County board OKs priorities for schools

Building-project list to go to construction committee

$73.3 million total of requests

State to consider plans from all 24 systems in Md.

October 06, 2004|By Jennifer McMenamin | Jennifer McMenamin,SUN STAFF

A divided Baltimore County school board approved last night a 31-project list of school construction priorities with a total price tag of $73.3 million to be sent to state officials weighing requests from Maryland's 24 school systems.

The request includes $8.5 million for a new performing-arts center and exhibition hall at Carver Center for Arts and Technology -- the county's performing-arts magnet school, which is the only county high school without an auditorium.

It also includes $10.4 million for a 400-seat addition and renovation project at Kenwood High.

And it included money for projects under way at Woodholme Elementary and Windsor Mill Middle schools.

But the board did not include money for a new high school that many community members have asked for to relieve crowding at Perry Hall, Towson, Kenwood and other high schools in the northeastern and central parts of the county.

Although board member Rodger C. Janssen asked his colleagues to add the new school to the priority list, Mike Goodhues, director of the school system's budget and reporting department, told board members that they cannot ask the state for planning approval or construction money for a school without owning land on which the school can be built.

"The best we can do tonight in this phase is to support that site acquisition," board member Thomas G. Grzymski said, adding, "Which I do."

The site acquisition money -- $3 million allocated in a general category that does not specifically mention any projects -- will be voted on in December when the school board takes up the capital budget request that will go to the county. Last night's vote only included funding requests being forwarded to the state Interagency Committee for School Construction.

Janssen, who has pushed the board to discuss the need for a new high school since being appointed in August, remained undeterred.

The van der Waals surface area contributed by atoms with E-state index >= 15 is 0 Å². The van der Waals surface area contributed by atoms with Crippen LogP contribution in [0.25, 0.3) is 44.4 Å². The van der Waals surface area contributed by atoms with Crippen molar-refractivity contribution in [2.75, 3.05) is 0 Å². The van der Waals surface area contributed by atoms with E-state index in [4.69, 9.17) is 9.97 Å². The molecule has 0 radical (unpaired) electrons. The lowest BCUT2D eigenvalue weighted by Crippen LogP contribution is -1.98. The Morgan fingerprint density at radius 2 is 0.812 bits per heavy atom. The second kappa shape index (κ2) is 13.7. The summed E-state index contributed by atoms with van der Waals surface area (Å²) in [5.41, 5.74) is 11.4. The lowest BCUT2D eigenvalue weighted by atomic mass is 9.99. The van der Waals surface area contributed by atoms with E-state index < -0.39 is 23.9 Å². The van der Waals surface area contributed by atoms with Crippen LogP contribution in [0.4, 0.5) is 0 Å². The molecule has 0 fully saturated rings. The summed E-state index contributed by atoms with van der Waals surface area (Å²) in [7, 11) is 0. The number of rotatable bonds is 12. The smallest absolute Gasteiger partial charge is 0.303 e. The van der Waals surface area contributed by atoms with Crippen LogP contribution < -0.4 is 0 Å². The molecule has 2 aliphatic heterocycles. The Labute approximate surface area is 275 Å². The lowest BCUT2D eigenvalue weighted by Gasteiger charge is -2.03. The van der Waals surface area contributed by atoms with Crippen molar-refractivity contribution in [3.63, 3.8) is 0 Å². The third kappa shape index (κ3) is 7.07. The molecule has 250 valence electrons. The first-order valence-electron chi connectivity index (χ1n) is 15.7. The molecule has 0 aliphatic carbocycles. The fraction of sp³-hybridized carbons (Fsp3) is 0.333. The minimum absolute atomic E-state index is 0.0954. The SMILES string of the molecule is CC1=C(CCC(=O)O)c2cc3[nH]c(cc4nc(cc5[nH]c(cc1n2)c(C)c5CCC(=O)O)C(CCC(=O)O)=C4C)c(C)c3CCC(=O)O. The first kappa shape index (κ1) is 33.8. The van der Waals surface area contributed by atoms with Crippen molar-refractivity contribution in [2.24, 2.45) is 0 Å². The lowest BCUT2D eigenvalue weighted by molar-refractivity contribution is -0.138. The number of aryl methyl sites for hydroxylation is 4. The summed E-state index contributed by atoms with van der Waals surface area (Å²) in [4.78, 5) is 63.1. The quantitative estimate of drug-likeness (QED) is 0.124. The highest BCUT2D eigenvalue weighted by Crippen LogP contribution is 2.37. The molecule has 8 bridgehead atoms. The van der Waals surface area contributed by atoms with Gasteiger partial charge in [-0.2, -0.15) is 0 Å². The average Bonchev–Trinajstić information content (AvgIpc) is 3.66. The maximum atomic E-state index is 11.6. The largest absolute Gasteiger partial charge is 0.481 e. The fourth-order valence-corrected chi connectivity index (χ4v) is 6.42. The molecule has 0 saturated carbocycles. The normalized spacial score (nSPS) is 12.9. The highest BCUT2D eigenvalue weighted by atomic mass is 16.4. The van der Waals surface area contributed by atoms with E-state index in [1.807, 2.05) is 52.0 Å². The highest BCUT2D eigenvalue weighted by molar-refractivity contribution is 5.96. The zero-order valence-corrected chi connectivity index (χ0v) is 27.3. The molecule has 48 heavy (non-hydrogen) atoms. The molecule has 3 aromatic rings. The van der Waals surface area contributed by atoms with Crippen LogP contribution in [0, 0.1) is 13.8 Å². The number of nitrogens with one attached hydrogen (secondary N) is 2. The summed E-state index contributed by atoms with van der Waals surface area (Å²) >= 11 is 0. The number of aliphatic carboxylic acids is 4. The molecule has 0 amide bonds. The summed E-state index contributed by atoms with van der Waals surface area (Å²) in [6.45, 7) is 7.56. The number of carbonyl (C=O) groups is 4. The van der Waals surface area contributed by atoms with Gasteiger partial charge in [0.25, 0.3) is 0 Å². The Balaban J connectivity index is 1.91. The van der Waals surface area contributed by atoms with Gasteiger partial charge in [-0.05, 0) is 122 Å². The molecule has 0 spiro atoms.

He voted in favor of his motion to add the school to the priority list -- even after being told that last night was not the time to make such a request -- and he voted against the motion to send the 31-project list along to the state.

"My intent is to get this started because there seems to be a circle of fingers pointed at each other as to why we can't get this moving," Janssen told his colleagues.

Board member Warren C. Hayman suggested that the board direct the superintendent to complete all the steps necessary before money for a new high school can be requested from the state.

"There are things we need to do to get off the dime," he said.

The board's decision to add $8.5 million to the list of requests for the new auditorium at Carver Center brought cheers from the audience crammed into the board room. Several parents of Carver students have lobbied the board about it in recent weeks.

But with the addition listed as the last of the school board's 31 construction and renovation priorities, it is unlikely that the project will win state planning approval or construction dollars anytime soon.

"Realistically, our state request [before the addition last night of the Carver project] is $65 million," Goodhues told the board. Last year, he said, Baltimore County received $11 million in school construction money from the state -- and that was more than any other school system in Maryland.

Sun staff writer Sara Neufeld contributed to this article.

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